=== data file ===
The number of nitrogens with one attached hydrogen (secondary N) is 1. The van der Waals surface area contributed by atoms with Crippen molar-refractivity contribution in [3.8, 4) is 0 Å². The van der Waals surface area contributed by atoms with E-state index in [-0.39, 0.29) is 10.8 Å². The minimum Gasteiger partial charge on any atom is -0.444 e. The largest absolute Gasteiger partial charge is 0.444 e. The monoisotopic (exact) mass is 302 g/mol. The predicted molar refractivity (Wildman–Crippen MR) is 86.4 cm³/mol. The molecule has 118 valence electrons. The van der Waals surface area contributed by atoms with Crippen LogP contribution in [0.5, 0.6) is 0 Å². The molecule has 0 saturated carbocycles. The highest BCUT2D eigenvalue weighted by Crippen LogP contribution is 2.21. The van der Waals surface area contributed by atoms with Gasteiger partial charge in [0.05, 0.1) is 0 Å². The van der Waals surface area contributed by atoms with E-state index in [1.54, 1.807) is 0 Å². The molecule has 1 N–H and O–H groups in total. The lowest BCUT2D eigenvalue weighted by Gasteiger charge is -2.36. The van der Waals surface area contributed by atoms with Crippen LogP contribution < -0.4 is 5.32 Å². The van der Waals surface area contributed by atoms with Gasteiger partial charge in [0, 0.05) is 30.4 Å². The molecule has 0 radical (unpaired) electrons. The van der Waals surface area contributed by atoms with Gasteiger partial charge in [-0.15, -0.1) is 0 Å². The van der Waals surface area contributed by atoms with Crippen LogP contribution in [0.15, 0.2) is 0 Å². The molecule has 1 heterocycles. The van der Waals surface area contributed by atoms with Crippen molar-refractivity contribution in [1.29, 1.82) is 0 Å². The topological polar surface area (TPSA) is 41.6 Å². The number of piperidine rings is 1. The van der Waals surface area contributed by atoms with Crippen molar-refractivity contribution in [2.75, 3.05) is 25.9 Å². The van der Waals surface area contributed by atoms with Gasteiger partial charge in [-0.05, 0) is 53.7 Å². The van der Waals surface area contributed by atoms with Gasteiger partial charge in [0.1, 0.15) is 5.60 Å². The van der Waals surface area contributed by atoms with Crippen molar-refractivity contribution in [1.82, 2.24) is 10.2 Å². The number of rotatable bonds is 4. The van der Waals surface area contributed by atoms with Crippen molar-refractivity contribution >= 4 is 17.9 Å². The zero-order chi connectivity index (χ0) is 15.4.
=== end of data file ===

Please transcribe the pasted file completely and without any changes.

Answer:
The number of nitrogens with one attached hydrogen (secondary N) is 1. The van der Waals surface area contributed by atoms with Crippen molar-refractivity contribution in [3.8, 4) is 0 Å². The van der Waals surface area contributed by atoms with E-state index in [-0.39, 0.29) is 10.8 Å². The minimum Gasteiger partial charge on any atom is -0.444 e. The largest absolute Gasteiger partial charge is 0.444 e. The monoisotopic (exact) mass is 302 g/mol. The predicted molar refractivity (Wildman–Crippen MR) is 86.4 cm³/mol. The molecule has 118 valence electrons. The van der Waals surface area contributed by atoms with Crippen LogP contribution in [0.5, 0.6) is 0 Å². The molecule has 0 saturated carbocycles. The highest BCUT2D eigenvalue weighted by Crippen LogP contribution is 2.21. The van der Waals surface area contributed by atoms with Gasteiger partial charge in [0.05, 0.1) is 0 Å². The van der Waals surface area contributed by atoms with E-state index in [1.54, 1.807) is 0 Å². The molecule has 1 N–H and O–H groups in total. The lowest BCUT2D eigenvalue weighted by Gasteiger charge is -2.36. The van der Waals surface area contributed by atoms with Crippen LogP contribution < -0.4 is 5.32 Å². The van der Waals surface area contributed by atoms with Gasteiger partial charge in [0, 0.05) is 30.4 Å². The molecule has 0 radical (unpaired) electrons. The van der Waals surface area contributed by atoms with Gasteiger partial charge in [-0.15, -0.1) is 0 Å². The van der Waals surface area contributed by atoms with Crippen LogP contribution in [0.15, 0.2) is 0 Å². The molecule has 1 heterocycles. The van der Waals surface area contributed by atoms with Crippen molar-refractivity contribution in [1.29, 1.82) is 0 Å². The topological polar surface area (TPSA) is 41.6 Å². The number of piperidine rings is 1. The van der Waals surface area contributed by atoms with Crippen molar-refractivity contribution in [2.75, 3.05) is 25.9 Å². The van der Waals surface area contributed by atoms with Gasteiger partial charge in [-0.05, 0) is 53.7 Å². The van der Waals surface area contributed by atoms with Gasteiger partial charge in [0.1, 0.15) is 5.60 Å². The van der Waals surface area contributed by atoms with Crippen molar-refractivity contribution in [1.82, 2.24) is 10.2 Å². The number of rotatable bonds is 4. The van der Waals surface area contributed by atoms with Crippen molar-refractivity contribution >= 4 is 17.9 Å². The zero-order chi connectivity index (χ0) is 15.4.